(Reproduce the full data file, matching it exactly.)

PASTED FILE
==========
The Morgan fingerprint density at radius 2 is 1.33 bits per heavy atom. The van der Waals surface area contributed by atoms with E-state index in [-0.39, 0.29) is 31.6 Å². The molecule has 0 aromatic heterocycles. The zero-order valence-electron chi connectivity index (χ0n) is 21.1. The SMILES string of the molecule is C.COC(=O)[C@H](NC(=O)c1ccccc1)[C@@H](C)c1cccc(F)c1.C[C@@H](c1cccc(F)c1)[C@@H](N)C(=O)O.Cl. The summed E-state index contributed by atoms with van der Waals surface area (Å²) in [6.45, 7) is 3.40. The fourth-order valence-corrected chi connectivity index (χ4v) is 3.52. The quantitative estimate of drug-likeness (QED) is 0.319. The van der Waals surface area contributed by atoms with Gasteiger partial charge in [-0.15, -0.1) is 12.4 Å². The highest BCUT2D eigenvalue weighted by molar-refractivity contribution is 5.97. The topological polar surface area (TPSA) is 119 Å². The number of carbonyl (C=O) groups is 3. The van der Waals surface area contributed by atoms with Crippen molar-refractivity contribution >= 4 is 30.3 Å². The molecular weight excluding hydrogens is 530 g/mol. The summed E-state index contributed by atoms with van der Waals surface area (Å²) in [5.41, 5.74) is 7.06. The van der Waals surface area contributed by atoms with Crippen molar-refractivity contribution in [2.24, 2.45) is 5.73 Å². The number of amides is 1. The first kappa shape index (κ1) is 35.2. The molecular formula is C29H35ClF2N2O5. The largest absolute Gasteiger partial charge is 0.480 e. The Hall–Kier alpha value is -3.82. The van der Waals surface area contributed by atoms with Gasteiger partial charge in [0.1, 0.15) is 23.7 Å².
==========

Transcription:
The Morgan fingerprint density at radius 2 is 1.33 bits per heavy atom. The van der Waals surface area contributed by atoms with E-state index in [-0.39, 0.29) is 31.6 Å². The molecule has 0 aromatic heterocycles. The zero-order valence-electron chi connectivity index (χ0n) is 21.1. The SMILES string of the molecule is C.COC(=O)[C@H](NC(=O)c1ccccc1)[C@@H](C)c1cccc(F)c1.C[C@@H](c1cccc(F)c1)[C@@H](N)C(=O)O.Cl. The summed E-state index contributed by atoms with van der Waals surface area (Å²) in [6.45, 7) is 3.40. The fourth-order valence-corrected chi connectivity index (χ4v) is 3.52. The quantitative estimate of drug-likeness (QED) is 0.319. The van der Waals surface area contributed by atoms with Gasteiger partial charge in [-0.15, -0.1) is 12.4 Å². The highest BCUT2D eigenvalue weighted by molar-refractivity contribution is 5.97. The topological polar surface area (TPSA) is 119 Å². The number of carbonyl (C=O) groups is 3. The van der Waals surface area contributed by atoms with Crippen molar-refractivity contribution >= 4 is 30.3 Å². The molecular weight excluding hydrogens is 530 g/mol. The summed E-state index contributed by atoms with van der Waals surface area (Å²) in [5.41, 5.74) is 7.06. The van der Waals surface area contributed by atoms with Crippen molar-refractivity contribution in [2.24, 2.45) is 5.73 Å². The number of amides is 1. The first kappa shape index (κ1) is 35.2. The molecular formula is C29H35ClF2N2O5. The largest absolute Gasteiger partial charge is 0.480 e. The Hall–Kier alpha value is -3.82. The van der Waals surface area contributed by atoms with Gasteiger partial charge in [0.1, 0.15) is 23.7 Å².